B.C. First Nations who work in British Columbia’s salmon farming industry in limbo over Liberal’s plans to phase out industry.
Aptnnews reports that First Nations in Pacific Canada are worried about the future of salmon farming.
Nova Scotia MP Bernadette Jordan was sworn in last week as Justin Trudeau’s new fisheries minister replacing Jonathan Wilkinson. Jordan has yet to reveal how the department will enact Justin Trudeau pledge to B.C.’s open net pen salmon farming in coastal waters to closed containment by 2025.
First Nations attitudes to the industry appear mixed at best. The Dzawada’enuxw are suing the federal government for granting nine fish farm licences in its territory without the nation’s consent. While fish farms operating in the Territories of the ‘Namgis, Kwikwasut’inuxw Haxwa’mis, and Mamalilikulla First Nations will see at least 17 sites phased out in Broughton Archipelago in British Columbia, Canada, by 2023.
But as of 2019, nearly 20% of the workforces of the top four salmon farming companies are Indigenous persons.
Chief John Smith of Tlowitsis First Nation on East Vancouver Island told the publication that: “There’s a lot at stake here and a lot of questions that need answered.”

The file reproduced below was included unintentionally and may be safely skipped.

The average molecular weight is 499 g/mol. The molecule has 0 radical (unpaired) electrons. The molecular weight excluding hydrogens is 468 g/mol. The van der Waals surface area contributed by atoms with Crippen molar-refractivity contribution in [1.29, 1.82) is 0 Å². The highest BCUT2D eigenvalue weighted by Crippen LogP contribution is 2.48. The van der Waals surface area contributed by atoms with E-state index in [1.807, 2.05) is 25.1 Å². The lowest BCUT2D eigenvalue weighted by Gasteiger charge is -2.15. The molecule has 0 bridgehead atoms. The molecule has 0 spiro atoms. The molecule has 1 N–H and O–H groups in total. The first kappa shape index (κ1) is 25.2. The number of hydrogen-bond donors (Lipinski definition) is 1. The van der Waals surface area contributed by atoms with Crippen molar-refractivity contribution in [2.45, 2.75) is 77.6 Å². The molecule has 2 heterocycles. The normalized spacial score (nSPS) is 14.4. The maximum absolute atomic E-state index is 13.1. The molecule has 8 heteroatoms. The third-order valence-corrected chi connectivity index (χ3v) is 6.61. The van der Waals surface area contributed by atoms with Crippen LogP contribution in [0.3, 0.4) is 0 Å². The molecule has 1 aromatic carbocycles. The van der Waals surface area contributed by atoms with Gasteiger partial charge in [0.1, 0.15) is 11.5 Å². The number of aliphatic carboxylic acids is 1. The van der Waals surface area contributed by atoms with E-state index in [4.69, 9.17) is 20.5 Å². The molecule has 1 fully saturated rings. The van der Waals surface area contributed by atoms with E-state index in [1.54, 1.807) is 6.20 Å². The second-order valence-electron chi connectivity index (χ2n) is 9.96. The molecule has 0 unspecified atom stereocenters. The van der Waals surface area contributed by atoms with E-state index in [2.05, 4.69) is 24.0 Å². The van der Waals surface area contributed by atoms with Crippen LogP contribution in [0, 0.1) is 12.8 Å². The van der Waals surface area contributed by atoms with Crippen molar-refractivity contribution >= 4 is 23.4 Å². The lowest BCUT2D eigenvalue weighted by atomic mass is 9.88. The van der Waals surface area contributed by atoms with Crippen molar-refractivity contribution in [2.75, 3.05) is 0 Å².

Smith explained that the Liberal’s that the first time they heard about the news about the phase out was when it was announced.
“I was in Ottawa last year and thought we had a good understanding, but the government didn’t consult with us before their announcement,“ said Smith.
“I plan on going to Ottawa as soon as we can organize a meeting.”
Smith said that The Tlowitsis Nation has an agreement with Grieg Seafood and currently have three open-net salmon farms in their traditional waters – and are hoping for a fourth. “We want one more,” he told Aptnnews.
“These fish farms provide generously for us and we are very pleased with our relationship with Grieg. They not only pay us rent in respect to our Title, they have always respected us.”